Counting the Soviet Nation: Population Politics Under Brezhnev

Lovett, Jessica E A (2023) Counting the Soviet Nation: Population Politics Under Brezhnev. PhD thesis, University of Nottingham.

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This thesis addresses a period in Soviet history when, for the first time, basic indicators of health and mortality worsened in a sustained way that could not be explained by a temporary disaster. Not only did this worsening occur in combination with very low birth rates among ethnic Russians, but it stood in contrast to the progress on mortality and longevity being made in the capitalist West. As such, the Brezhnev era (1964-1982) provided uncharted demographic territory for leaders of the Soviet Union. The aim of this work is to examine the political implications of this change and subsequent response. An enormous literature shows how economic dynamics affected the Soviet Union, but these works often see demographic dynamics as a side-note rather than a political force in their own right. This study seeks to address this, arguing for the significance of population change in shaping late-Soviet politics and culture.

When Leonid Brezhnev took power in 1964, the Soviet population appeared in relatively good shape. Yet by end of the period, men were living three and a half years less than they had done a decade before. Alcoholism ran rampant, infant mortality had increased, and birth rates plunged below replacement levels. In response, the government attempted to supress knowledge about the population from the public and the world in general, fearing that the bad news about Soviet health would undermine its domestic legitimacy and status on the world stage. At the same time, elites tried to reshape the population by controlling reproduction in a bid to resolve the Union’s economic problems and bolster its military status. Instead, Soviet society developed independently of the regime, which was ultimately unable to affect basic life processes in the way the Party desired.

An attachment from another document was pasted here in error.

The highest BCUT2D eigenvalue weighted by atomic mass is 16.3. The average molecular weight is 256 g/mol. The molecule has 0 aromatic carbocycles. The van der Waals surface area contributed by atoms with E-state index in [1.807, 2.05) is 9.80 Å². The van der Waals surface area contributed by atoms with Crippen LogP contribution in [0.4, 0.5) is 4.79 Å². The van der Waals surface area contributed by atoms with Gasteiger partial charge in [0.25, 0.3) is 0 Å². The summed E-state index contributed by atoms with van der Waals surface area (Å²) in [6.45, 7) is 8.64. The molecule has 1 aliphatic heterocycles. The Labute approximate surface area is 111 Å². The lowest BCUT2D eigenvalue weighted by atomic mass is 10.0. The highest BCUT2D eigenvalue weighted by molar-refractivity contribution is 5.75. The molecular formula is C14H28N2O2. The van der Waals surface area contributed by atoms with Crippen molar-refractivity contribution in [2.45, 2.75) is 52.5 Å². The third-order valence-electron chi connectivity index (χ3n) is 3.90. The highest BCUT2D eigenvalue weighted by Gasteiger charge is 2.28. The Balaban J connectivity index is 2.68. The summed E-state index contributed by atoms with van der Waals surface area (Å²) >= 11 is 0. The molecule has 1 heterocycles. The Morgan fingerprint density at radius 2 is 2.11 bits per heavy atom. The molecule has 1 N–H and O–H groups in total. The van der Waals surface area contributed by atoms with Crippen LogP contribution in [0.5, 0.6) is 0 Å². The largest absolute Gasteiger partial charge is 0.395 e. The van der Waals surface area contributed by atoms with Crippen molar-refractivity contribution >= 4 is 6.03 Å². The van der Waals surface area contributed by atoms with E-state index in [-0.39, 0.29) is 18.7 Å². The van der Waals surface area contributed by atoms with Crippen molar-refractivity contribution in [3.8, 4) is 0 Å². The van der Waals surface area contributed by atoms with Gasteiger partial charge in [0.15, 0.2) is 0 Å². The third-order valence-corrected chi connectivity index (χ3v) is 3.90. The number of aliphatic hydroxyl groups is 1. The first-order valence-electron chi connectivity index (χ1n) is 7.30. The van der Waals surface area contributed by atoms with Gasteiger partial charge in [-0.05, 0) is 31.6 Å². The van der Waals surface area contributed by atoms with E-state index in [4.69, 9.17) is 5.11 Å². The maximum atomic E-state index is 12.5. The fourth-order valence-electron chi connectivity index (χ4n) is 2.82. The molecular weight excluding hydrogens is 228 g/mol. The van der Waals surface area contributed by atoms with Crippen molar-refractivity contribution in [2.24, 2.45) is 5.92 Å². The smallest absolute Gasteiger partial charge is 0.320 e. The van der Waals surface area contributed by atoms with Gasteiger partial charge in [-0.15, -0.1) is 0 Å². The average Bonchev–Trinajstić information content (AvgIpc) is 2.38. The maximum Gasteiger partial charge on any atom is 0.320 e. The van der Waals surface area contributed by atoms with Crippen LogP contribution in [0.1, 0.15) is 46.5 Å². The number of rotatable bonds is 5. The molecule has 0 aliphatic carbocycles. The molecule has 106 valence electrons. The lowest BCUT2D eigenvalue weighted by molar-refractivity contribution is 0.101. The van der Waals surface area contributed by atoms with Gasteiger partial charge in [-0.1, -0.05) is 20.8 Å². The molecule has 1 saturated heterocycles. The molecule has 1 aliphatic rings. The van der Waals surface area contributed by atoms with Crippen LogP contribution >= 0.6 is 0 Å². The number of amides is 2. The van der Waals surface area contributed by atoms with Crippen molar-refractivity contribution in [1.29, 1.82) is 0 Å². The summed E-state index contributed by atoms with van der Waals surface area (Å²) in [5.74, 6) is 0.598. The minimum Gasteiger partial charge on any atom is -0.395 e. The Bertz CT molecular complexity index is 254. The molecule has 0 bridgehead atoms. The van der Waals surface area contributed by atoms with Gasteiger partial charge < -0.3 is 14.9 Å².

This work shows how political demography functioned in the Soviet Union, how population issues found purchase in official discourse, and why population dynamics became an important lens through which elites viewed other societal problems. Several themes emerge. Firstly, the research demonstrates the link between statistics and legitimacy, where indicators like life expectancy acted as a summary of the social policies of Soviet rule. Secondly, this study highlights the alluring nature of strategic demography, through which rulers seek to consolidate their power and mould the culture of society for generations to come. The Soviet Union was far from the only country aiming to reshape its population or halt changes brought by modernisation. This is a history of a specific region but its themes are global in nature. Strategic demography asks not only how many, but what kind of people live in a territory and how this can be changed in the future. Finally, the research demonstrates how the pursuit of an ideal Soviet population was ultimately reduced to attempts to hide evidence, restrain choice, and paper over cracks.

Item Type: Thesis (University of Nottingham only) (PhD)
Supervisors: Baron, Nick
Badcock, Sarah
Keywords: Soviet Union, health statistics, mortality, Brezhnev era, political demography
Subjects: D History - General and Old World > DK Russia. Soviet Union. Former Soviet Republics
H Social sciences > HB Economic theory
Faculties/Schools: UK Campuses > Faculty of Arts > School of History
Item ID: 72042
Depositing User: Lovett, Jessica
Date Deposited: 31 Jul 2023 04:40
Last Modified: 31 Jul 2023 04:40

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